Care provided by Norton Children’s Pulmonology, affiliated with the UofL School of Medicine, helped Norton Children’s Hospital earn the No. 38 U.S. News & World Report ranking in 2022, aided in part by low pediatric asthma readmission rates.
Care provided by Norton Children’s Pulmonology, affiliated with the UofL School of Medicine, helped Norton Children’s Hospital earn the No. 38 U.S. News & World Report ranking for pulmonology and lung surgery in 2022, aided in part by low pediatric asthma readmission rates.
The program has expanded its testing for asthma to help lower readmission rates and is innovative in using spirometry to determine discharge. Providers are in frequent communication with patients regarding follow-up appointments, and the multidisciplinary Norton Children’s Severe Asthma Clinic treats patients with severe forms of asthma.
“We have worked very hard to improve outcomes for our patients and thus elevate our national ranking,” said Scott G. Bickel, M.D., pediatric pulmonologist with Norton Children’s Pulmonology and medical director of respiratory therapy at Norton Children’s Hospital. “In addition, we have reported strong outcomes and improvements in our patients with cystic fibrosis, plus expanded participation in our multidisciplinary clinics.”
Objective discharge criteria result in 48% lower pediatric asthma readmission rates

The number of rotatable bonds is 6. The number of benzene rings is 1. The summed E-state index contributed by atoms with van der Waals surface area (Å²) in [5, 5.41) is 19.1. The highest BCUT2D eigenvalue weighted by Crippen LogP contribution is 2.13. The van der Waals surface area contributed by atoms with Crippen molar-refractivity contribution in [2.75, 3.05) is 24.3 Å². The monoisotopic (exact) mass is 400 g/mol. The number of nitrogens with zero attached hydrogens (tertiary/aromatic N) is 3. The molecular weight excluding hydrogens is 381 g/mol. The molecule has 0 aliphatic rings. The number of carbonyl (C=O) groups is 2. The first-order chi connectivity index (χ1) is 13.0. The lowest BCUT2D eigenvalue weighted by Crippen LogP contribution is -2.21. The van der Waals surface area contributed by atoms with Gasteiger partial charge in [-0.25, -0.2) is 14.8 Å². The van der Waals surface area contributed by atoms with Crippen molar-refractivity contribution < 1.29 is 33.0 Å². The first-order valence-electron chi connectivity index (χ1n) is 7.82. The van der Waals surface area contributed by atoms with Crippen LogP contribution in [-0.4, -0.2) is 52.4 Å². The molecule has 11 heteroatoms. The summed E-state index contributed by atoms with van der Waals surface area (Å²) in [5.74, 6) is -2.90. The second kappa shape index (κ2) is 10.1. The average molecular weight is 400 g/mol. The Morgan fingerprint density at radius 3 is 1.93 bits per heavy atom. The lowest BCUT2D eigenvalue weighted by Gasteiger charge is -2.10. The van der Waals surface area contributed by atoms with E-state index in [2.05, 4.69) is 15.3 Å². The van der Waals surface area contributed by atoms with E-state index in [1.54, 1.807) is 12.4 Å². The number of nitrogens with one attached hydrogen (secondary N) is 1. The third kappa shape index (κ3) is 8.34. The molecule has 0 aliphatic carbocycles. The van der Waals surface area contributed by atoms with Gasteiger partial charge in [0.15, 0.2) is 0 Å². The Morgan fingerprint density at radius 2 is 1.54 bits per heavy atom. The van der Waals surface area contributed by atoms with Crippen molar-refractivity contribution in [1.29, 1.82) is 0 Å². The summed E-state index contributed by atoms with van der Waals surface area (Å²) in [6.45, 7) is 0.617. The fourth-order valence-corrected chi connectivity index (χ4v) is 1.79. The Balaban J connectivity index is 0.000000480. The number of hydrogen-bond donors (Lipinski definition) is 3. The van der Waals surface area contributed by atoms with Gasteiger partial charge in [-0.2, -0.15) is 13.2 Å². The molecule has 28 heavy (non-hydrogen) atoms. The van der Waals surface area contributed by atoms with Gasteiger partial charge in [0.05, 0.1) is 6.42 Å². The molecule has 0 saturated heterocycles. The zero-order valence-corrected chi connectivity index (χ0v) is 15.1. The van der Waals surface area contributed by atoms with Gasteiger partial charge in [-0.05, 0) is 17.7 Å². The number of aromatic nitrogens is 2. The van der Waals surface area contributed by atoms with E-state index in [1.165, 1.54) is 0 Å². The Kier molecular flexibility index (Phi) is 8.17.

Asthma is the leading cause of hospital admission in pediatric patients. Readmission of children with asthma is a serious issue, with recurrent hospitalizations estimated to account for 40% of all asthma admissions.
Refer a patient
To refer a patient to Norton Children’s Pulmonology, visit Norton EpicLink and choose EpicLink referral to Pediatric Pulmonology.
Data from Norton Children’s Pulmonology shows a considerably lower rate of pediatric asthma readmissions (87.5% reduction for seven-day readmissions, 48% reduction for 30-day readmissions) compared with national statistics. Although Norton Children’s patients have a slightly longer average length of stay (2.4 days compared with a national average of 1.5 days), its providers follow updated asthma treatment guidelines and strict, objective criteria for discharge.
This protocol strictly follows the National Heart, Lung, and Blood Institute Expert Panel Report asthma guidelines regarding management and discharge spirometry. Patients ages 6 years and older who are able perform spirometry do so when deemed clinically improved, and discharge is considered appropriate if their forced expiratory volume in one second (FEV1) is 70% of predicted or of their personal best.
Reducing pediatric asthma readmissions with a multidisciplinary approach
For patients, a multifaceted approach for family education and follow-up is used. A full-time asthma nurse educator ensures that all families have a written asthma care plan prior to discharge. The pulmonology service also works closely with the hospitalist group, intensivists and the emergency department to ensure high-risk patients have appropriate follow-up in a dedicated severe asthma clinic. The Norton Children’s Severe Asthma Clinic is staffed jointly by Adrian R. O’Hagan, M.D., pulmonologist with Norton Children’s Pulmonology, and Adriana S. McCubbin, M.D., of Norton Children’s Allergy & Immunology, affiliated with the UofL School of Medicine.
The pulmonology team is expanding staffing to ensure its ability to provide care across multiple service lines, with goals that include continued strength of its fellowship program and bringing together multiple related specialties under one roof to foster collaboration and coordinated care.